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Module 8 - Introduction to Amplifiers
Navy Electricity and Electronics Training Series (NEETS)
Chapter 2:  Pages 2-31 through 2-35

COMBINATION PEAKING is accomplished by using both series and shunt peaking.


LOW-FREQUENCY COMPENSATION is accomplished in a video amplifier by the use of a parallel RC circuit in series with the load resistor.




to provide the required response at a given frequency.


The FREQUENCY-DETERMINING NETWORK in an RF amplifier provides maximum impedance at the desired frequency. It is a parallel LC circuit which is called a TUNED CIRCUIT


TRANSFORMER COUPLING is the most common form of coupling in RF amplifiers. This coupling is accomplished by the use of RF transformers as part of the frequency-determining network for the amplifier.



ADEQUATE BANDPASS is accomplished by optimum coupling in the RF transformer or by the use of a SWAMPING RESISTOR.
NEUTRALIZATION in an RF amplifier provides feedback (usually positive) to overcome the effects caused by the base-to-collector interelectrode capacitance.




A-1.   The difference between the upper and lower frequency limits of an amplifier.
A-2.   The half-power points of a frequency-response curve. The upper and lower limits of the band f frequencies for which the amplifier is most effective.
A-3.   (A) f2  = 80 kHz, f1  = 30 kHz, BW = 50 kHz (B) f2  = 4 kHz, f1  = 2 kHz, BW = 2 kHz
A-4.   The capacitance and inductance of the circuit and the interelectrode capacitance of the transistor.
A-5.   Negative (degenerative) feedback.
A-6.   It decreases.
A-7.   It increases.
A-8.   The capacitance of the circuit.
A-9.    Peaking coils.
A-10.   The relationship of the components to the output-signal path.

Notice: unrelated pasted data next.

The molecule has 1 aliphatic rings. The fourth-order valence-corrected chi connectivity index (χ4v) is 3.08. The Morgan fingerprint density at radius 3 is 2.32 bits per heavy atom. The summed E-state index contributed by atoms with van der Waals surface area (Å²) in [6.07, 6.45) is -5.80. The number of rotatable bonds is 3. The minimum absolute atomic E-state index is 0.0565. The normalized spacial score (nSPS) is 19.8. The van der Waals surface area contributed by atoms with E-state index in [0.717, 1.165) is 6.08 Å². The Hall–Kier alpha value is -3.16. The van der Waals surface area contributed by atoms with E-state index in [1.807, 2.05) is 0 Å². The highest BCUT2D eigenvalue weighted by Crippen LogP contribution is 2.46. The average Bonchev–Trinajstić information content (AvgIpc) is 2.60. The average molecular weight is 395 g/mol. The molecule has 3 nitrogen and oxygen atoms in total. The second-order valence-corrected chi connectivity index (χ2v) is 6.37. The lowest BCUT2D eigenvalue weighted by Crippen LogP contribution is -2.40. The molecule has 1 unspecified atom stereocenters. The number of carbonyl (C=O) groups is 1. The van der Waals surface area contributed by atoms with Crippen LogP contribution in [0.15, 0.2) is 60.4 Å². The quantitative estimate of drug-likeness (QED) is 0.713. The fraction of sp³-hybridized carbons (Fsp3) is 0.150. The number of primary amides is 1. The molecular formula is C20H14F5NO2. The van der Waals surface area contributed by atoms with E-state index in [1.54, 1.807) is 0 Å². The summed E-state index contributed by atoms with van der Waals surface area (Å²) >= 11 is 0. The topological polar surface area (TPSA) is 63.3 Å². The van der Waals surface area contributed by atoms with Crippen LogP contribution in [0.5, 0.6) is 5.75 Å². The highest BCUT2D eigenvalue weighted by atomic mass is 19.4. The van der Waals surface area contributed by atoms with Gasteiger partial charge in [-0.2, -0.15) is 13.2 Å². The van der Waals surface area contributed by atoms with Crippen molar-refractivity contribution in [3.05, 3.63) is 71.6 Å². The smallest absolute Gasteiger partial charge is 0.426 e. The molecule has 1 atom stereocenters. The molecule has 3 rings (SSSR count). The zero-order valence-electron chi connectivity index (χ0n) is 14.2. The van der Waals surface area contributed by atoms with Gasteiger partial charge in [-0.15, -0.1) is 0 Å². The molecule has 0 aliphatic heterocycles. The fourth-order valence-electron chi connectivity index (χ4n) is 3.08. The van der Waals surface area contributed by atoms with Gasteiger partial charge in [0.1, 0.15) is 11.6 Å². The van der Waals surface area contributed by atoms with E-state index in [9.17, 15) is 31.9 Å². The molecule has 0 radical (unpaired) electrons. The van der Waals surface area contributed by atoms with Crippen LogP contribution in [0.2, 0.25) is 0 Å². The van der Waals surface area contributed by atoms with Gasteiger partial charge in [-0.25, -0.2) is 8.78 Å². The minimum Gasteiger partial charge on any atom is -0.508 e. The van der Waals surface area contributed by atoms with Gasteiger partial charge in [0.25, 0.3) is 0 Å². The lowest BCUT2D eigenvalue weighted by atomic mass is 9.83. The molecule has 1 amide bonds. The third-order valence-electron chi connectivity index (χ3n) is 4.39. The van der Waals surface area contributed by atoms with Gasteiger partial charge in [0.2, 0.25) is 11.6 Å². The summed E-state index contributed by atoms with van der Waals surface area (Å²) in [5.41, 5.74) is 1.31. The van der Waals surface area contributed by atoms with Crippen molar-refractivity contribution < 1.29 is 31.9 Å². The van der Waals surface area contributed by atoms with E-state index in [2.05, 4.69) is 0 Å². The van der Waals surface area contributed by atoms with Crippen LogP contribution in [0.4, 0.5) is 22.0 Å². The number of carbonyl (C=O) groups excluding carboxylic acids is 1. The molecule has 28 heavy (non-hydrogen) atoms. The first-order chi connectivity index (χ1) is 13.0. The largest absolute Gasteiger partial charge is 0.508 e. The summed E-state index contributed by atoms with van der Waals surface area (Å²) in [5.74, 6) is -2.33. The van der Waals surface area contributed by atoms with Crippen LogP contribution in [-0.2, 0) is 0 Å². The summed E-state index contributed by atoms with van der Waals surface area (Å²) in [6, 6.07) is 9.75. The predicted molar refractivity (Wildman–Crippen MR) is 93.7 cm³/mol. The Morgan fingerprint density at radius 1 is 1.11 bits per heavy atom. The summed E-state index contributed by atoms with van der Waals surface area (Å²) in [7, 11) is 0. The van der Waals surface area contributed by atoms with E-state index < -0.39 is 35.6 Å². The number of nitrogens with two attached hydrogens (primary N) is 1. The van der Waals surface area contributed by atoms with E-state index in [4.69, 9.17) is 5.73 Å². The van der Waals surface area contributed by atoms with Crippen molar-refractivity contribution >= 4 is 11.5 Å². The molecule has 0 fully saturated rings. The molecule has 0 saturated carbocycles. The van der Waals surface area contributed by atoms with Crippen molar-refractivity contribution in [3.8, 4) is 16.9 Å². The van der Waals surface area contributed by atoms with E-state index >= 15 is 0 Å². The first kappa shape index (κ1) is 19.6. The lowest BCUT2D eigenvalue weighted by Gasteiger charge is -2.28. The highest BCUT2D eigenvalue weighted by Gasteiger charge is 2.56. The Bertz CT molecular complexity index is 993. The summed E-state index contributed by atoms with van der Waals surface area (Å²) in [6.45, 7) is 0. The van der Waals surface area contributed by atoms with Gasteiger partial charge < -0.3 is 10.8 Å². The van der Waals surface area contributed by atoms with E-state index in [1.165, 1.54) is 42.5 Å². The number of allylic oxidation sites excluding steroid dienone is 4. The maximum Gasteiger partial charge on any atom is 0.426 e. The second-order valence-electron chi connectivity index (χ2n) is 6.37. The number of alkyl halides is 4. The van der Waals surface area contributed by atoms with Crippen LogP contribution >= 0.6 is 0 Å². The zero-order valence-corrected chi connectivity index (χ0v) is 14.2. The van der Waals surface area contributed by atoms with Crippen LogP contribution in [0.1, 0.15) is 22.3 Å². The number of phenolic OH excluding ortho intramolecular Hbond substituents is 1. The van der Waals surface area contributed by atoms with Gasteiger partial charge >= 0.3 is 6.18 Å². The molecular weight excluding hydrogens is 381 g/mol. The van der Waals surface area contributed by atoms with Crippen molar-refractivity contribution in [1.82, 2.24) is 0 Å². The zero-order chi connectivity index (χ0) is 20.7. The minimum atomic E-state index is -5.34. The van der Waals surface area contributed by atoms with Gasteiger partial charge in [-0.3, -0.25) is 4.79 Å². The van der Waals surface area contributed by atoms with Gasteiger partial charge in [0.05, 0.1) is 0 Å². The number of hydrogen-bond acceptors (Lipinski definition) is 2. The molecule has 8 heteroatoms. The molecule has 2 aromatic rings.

A-11.   Combination peaking.
A-12.   The coupling capacitor (C3).


A-13.   A shunt peaking coil for Q2.
A-14.   A decoupling capacitor for the effects of R2.
A-15.   A part of the low-frequency compensation network for Q1.
A-16.   A series peaking coil for Q1.
A-17.   A swamping resistor for L2.
A-18.   L1, L2, and R5.
A-19.   R9 and C5.
A-20.   The gain increases.
A-21.   The gain decreases.
A-22.   To provide maximum impedance at the desired frequency.
A-23.   Yes.
A-24.   By changing the value.
A-25.   Transformer coupling.
A-26.   It uses fewer components than capacitive coupling and can provide an increase in gain.
A-27.   A step-down transformer.
A-28.   A too-narrow bandpass.
A-29.   By using an optimally-coupled transformer.
A-30.   Low gain at the center frequency.
A-31.   A swamping resistor in parallel with the tuned circuit.
A-32.   RF transformers are used and the transistor is neutralized.
A-33.   Degenerative or negative.
A-34.   By neutralization such as the use of a capacitor to provide regenerative (positive) feedback.
A-35.  C2 and the secondary of T1.
A-36.   R1 provides the proper bias to the base of Q1 from VBB.
A-37.   R2 provides the proper bias to the emitter of Q1.
A-38.   The output would decrease. (C4 decouples R2 preventing degenerative feedback from R2.)
A-39.    C5 and the primary of T2.
A-40.   Four.


A-41.   The dotted lines indicate that these capacitors are "ganged" and are tuned together with a single control.
A-42.   C3 provides neutralization for Q1.


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